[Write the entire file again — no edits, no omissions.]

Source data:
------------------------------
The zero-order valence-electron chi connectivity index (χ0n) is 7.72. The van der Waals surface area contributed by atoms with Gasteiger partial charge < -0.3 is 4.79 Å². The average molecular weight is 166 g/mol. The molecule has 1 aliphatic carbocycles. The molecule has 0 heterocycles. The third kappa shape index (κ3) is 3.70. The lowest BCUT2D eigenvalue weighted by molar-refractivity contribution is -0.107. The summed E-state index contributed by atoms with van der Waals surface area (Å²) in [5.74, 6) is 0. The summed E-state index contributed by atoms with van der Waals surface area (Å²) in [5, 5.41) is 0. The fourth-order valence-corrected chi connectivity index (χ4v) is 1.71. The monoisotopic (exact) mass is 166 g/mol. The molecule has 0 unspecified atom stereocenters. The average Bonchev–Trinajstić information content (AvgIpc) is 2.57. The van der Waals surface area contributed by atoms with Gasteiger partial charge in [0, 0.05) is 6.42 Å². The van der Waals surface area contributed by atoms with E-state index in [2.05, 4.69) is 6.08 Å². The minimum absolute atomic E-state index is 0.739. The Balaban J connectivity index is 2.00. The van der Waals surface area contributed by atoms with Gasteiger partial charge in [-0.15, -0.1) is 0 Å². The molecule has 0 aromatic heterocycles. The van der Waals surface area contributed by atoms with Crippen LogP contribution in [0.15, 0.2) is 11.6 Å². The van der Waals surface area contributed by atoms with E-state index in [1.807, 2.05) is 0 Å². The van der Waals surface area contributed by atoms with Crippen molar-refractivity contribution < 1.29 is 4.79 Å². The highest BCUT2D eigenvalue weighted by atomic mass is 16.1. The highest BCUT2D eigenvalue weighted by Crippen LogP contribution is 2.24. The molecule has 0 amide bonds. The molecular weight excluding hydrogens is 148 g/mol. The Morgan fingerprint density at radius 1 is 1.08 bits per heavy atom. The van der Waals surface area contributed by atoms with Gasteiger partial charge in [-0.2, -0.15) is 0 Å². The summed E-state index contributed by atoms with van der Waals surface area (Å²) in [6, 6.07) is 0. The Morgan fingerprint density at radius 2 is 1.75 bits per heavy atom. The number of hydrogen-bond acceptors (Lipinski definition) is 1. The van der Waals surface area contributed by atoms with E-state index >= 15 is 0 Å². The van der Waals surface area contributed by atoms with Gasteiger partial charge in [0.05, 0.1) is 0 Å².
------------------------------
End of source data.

The zero-order valence-electron chi connectivity index (χ0n) is 7.72. The van der Waals surface area contributed by atoms with Gasteiger partial charge < -0.3 is 4.79 Å². The average molecular weight is 166 g/mol. The molecule has 1 aliphatic carbocycles. The molecule has 0 heterocycles. The third kappa shape index (κ3) is 3.70. The lowest BCUT2D eigenvalue weighted by molar-refractivity contribution is -0.107. The summed E-state index contributed by atoms with van der Waals surface area (Å²) in [5.74, 6) is 0. The summed E-state index contributed by atoms with van der Waals surface area (Å²) in [5, 5.41) is 0. The fourth-order valence-corrected chi connectivity index (χ4v) is 1.71. The monoisotopic (exact) mass is 166 g/mol. The molecule has 0 unspecified atom stereocenters. The average Bonchev–Trinajstić information content (AvgIpc) is 2.57. The van der Waals surface area contributed by atoms with Gasteiger partial charge in [0, 0.05) is 6.42 Å². The van der Waals surface area contributed by atoms with E-state index in [2.05, 4.69) is 6.08 Å². The minimum absolute atomic E-state index is 0.739. The Balaban J connectivity index is 2.00. The van der Waals surface area contributed by atoms with Gasteiger partial charge in [-0.15, -0.1) is 0 Å². The molecule has 0 aromatic heterocycles. The van der Waals surface area contributed by atoms with Crippen LogP contribution in [0.15, 0.2) is 11.6 Å². The van der Waals surface area contributed by atoms with E-state index in [1.807, 2.05) is 0 Å². The van der Waals surface area contributed by atoms with Crippen molar-refractivity contribution < 1.29 is 4.79 Å². The highest BCUT2D eigenvalue weighted by atomic mass is 16.1. The highest BCUT2D eigenvalue weighted by Crippen LogP contribution is 2.24. The molecule has 0 amide bonds. The molecular weight excluding hydrogens is 148 g/mol. The Morgan fingerprint density at radius 1 is 1.08 bits per heavy atom. The van der Waals surface area contributed by atoms with Gasteiger partial charge in [-0.2, -0.15) is 0 Å². The summed E-state index contributed by atoms with van der Waals surface area (Å²) in [6, 6.07) is 0. The Morgan fingerprint density at radius 2 is 1.75 bits per heavy atom. The number of hydrogen-bond acceptors (Lipinski definition) is 1. The van der Waals surface area contributed by atoms with E-state index >= 15 is 0 Å². The van der Waals surface area contributed by atoms with Gasteiger partial charge in [0.05, 0.1) is 0 Å².